Sir Christopher Chope
Absolutely, and that is inherent in what I am trying to establish, which is a national register of green-belt land and national responsibility for its protection and maintenance, rather than putting pressure on local authorities to erode the green belt at a local level. The Government are intent on forcing local authorities to bring forward land for development and effectively allowing developers a free-for-all.
To illustrate my concern, let me give some data from Christchurch, which in 2014 had 3,480 hectares of green-belt land. Since then, 210 hectares have been removed—a 7% loss in four years. Since 2014, 160 hectares have been lost in East Dorset District Council, which is partly in my constituency, principally in and around the West Parley and Longham communities. As we speak, local councils are openly inviting bids from owners of green-belt land to offer it up for de-designation and consequent development, meaning that all green-belt land is now vulnerable to losing its protected status. That point was made strongly to me at a meeting last month with Longham residents association. People there who bought houses in the expectation that they would be protected by being in the green belt now find that they no longer have the assurance of that protected designation.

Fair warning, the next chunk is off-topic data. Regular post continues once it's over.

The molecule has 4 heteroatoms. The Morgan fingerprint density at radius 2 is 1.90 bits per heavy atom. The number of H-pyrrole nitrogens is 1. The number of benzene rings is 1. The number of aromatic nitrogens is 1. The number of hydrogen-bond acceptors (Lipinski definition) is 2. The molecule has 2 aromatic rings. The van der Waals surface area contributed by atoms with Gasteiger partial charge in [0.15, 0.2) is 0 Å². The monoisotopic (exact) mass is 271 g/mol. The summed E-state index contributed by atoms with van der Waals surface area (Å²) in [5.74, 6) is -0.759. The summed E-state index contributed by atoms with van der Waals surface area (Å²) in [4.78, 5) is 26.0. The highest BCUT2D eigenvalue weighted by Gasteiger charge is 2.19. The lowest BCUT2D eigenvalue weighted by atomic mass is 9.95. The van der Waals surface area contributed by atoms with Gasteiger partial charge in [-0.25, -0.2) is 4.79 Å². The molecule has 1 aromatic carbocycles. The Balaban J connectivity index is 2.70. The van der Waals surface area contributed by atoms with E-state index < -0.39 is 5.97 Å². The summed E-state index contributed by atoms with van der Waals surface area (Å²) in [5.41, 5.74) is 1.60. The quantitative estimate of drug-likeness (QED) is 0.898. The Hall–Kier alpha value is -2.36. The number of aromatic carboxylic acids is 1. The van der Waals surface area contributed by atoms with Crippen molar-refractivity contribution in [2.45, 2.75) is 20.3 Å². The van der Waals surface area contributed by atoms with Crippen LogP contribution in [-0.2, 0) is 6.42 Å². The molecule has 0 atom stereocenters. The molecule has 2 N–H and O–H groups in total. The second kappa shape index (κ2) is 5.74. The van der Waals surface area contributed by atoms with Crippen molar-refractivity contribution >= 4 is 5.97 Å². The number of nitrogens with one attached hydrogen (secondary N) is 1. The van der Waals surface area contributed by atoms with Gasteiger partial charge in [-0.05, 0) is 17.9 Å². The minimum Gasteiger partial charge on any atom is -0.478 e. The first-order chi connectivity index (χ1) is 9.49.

Clause 1 of the Bill is designed to require even greater transparency about the loss of green-belt land. The Campaign to Protect Rural England has been doing a great job, but a national public register of all green-belt land in England, and all land removed from or added to the green belt, would increase that transparency. Clause 2 seeks to remove the incentives for local authorities to de-designate green-belt land, as it would allow that only if alternative land of the same or greater area was added at the same time. The replacement land would need to abut land that is already developed, or that has above average density of housing. Thereby, the new green-belt land would increase that amenity for those living adjacent to it. Most importantly, the Bill would restrict the density of development on former green-belt land. That would be a disincentive to developers to develop green-belt land rather than brownfield land.